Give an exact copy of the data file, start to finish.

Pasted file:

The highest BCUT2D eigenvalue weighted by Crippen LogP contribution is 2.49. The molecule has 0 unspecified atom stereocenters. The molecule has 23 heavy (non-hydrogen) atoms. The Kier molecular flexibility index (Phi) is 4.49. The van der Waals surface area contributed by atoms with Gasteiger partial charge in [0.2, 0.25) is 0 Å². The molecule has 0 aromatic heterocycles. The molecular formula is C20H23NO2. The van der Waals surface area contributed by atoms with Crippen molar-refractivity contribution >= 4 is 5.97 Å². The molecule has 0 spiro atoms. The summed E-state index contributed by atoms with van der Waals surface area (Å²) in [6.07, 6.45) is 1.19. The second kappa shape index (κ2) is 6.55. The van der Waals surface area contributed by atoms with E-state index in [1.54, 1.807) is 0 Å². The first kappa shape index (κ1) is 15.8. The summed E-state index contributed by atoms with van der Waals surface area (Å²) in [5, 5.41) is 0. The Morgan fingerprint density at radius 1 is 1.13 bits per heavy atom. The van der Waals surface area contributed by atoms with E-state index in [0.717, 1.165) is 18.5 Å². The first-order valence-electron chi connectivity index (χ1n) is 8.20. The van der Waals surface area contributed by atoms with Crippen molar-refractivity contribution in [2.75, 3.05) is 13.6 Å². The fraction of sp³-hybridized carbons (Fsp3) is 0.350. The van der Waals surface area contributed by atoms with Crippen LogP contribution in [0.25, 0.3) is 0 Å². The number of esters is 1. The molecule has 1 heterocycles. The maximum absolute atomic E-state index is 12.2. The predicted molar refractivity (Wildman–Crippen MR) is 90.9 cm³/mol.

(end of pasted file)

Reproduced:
The highest BCUT2D eigenvalue weighted by Crippen LogP contribution is 2.49. The molecule has 0 unspecified atom stereocenters. The molecule has 23 heavy (non-hydrogen) atoms. The Kier molecular flexibility index (Phi) is 4.49. The van der Waals surface area contributed by atoms with Gasteiger partial charge in [0.2, 0.25) is 0 Å². The molecule has 0 aromatic heterocycles. The molecular formula is C20H23NO2. The van der Waals surface area contributed by atoms with Crippen molar-refractivity contribution >= 4 is 5.97 Å². The molecule has 0 spiro atoms. The summed E-state index contributed by atoms with van der Waals surface area (Å²) in [6.07, 6.45) is 1.19. The second kappa shape index (κ2) is 6.55. The van der Waals surface area contributed by atoms with E-state index in [1.54, 1.807) is 0 Å². The first kappa shape index (κ1) is 15.8. The summed E-state index contributed by atoms with van der Waals surface area (Å²) in [5, 5.41) is 0. The Morgan fingerprint density at radius 1 is 1.13 bits per heavy atom. The van der Waals surface area contributed by atoms with E-state index in [0.717, 1.165) is 18.5 Å². The first-order valence-electron chi connectivity index (χ1n) is 8.20. The van der Waals surface area contributed by atoms with Crippen molar-refractivity contribution in [2.75, 3.05) is 13.6 Å². The fraction of sp³-hybridized carbons (Fsp3) is 0.350. The van der Waals surface area contributed by atoms with Crippen LogP contribution in [0.25, 0.3) is 0 Å². The number of esters is 1. The molecule has 1 heterocycles. The maximum absolute atomic E-state index is 12.2. The predicted molar refractivity (Wildman–Crippen MR) is 90.9 cm³/mol.